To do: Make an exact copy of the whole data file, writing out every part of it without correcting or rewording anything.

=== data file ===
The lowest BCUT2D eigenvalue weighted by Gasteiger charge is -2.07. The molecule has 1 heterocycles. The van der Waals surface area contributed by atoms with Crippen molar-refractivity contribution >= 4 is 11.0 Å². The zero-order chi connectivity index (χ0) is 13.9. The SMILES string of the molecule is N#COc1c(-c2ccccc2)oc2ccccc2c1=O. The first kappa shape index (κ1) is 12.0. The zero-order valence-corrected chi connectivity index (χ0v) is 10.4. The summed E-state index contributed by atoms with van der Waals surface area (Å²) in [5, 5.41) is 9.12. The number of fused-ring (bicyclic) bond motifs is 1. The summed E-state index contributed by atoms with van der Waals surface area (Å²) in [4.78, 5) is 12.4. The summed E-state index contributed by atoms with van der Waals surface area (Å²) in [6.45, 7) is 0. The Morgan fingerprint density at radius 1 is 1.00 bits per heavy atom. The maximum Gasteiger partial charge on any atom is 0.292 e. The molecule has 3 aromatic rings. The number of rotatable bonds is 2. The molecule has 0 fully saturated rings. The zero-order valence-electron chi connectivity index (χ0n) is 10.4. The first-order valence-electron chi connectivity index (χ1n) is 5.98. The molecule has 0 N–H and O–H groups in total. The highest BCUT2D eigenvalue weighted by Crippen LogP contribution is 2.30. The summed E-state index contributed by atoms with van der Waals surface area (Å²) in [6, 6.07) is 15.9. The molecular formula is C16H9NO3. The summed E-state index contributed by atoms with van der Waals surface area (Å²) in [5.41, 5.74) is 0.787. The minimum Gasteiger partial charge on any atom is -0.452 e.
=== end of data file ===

The lowest BCUT2D eigenvalue weighted by Gasteiger charge is -2.07. The molecule has 1 heterocycles. The van der Waals surface area contributed by atoms with Crippen molar-refractivity contribution >= 4 is 11.0 Å². The zero-order chi connectivity index (χ0) is 13.9. The SMILES string of the molecule is N#COc1c(-c2ccccc2)oc2ccccc2c1=O. The first kappa shape index (κ1) is 12.0. The zero-order valence-corrected chi connectivity index (χ0v) is 10.4. The summed E-state index contributed by atoms with van der Waals surface area (Å²) in [5, 5.41) is 9.12. The number of fused-ring (bicyclic) bond motifs is 1. The summed E-state index contributed by atoms with van der Waals surface area (Å²) in [4.78, 5) is 12.4. The summed E-state index contributed by atoms with van der Waals surface area (Å²) in [6.45, 7) is 0. The Morgan fingerprint density at radius 1 is 1.00 bits per heavy atom. The maximum Gasteiger partial charge on any atom is 0.292 e. The molecule has 3 aromatic rings. The number of rotatable bonds is 2. The molecule has 0 fully saturated rings. The zero-order valence-electron chi connectivity index (χ0n) is 10.4. The first-order valence-electron chi connectivity index (χ1n) is 5.98. The molecule has 0 N–H and O–H groups in total. The highest BCUT2D eigenvalue weighted by Crippen LogP contribution is 2.30. The summed E-state index contributed by atoms with van der Waals surface area (Å²) in [6, 6.07) is 15.9. The molecular formula is C16H9NO3. The summed E-state index contributed by atoms with van der Waals surface area (Å²) in [5.41, 5.74) is 0.787. The minimum Gasteiger partial charge on any atom is -0.452 e.